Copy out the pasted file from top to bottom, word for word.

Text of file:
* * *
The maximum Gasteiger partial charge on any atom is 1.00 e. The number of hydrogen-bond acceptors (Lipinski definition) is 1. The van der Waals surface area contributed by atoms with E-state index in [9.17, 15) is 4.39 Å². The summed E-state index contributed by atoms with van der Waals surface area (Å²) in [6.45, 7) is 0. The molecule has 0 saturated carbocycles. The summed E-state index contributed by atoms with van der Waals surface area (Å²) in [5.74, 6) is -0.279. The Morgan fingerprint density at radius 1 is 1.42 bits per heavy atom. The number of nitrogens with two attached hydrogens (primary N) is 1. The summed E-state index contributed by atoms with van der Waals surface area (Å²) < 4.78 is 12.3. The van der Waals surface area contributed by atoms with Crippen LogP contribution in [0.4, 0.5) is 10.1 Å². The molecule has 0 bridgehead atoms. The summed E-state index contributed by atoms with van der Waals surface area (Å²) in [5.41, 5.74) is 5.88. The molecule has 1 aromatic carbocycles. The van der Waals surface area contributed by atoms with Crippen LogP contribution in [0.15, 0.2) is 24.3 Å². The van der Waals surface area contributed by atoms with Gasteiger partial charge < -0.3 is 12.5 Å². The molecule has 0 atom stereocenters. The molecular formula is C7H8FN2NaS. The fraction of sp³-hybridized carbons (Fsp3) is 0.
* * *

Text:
The maximum Gasteiger partial charge on any atom is 1.00 e. The number of hydrogen-bond acceptors (Lipinski definition) is 1. The van der Waals surface area contributed by atoms with E-state index in [9.17, 15) is 4.39 Å². The summed E-state index contributed by atoms with van der Waals surface area (Å²) in [6.45, 7) is 0. The molecule has 0 saturated carbocycles. The summed E-state index contributed by atoms with van der Waals surface area (Å²) in [5.74, 6) is -0.279. The Morgan fingerprint density at radius 1 is 1.42 bits per heavy atom. The number of nitrogens with two attached hydrogens (primary N) is 1. The summed E-state index contributed by atoms with van der Waals surface area (Å²) < 4.78 is 12.3. The van der Waals surface area contributed by atoms with Crippen LogP contribution in [0.4, 0.5) is 10.1 Å². The molecule has 0 bridgehead atoms. The summed E-state index contributed by atoms with van der Waals surface area (Å²) in [5.41, 5.74) is 5.88. The molecule has 1 aromatic carbocycles. The van der Waals surface area contributed by atoms with Crippen LogP contribution in [0.15, 0.2) is 24.3 Å². The van der Waals surface area contributed by atoms with Gasteiger partial charge < -0.3 is 12.5 Å². The molecule has 0 atom stereocenters. The molecular formula is C7H8FN2NaS. The fraction of sp³-hybridized carbons (Fsp3) is 0.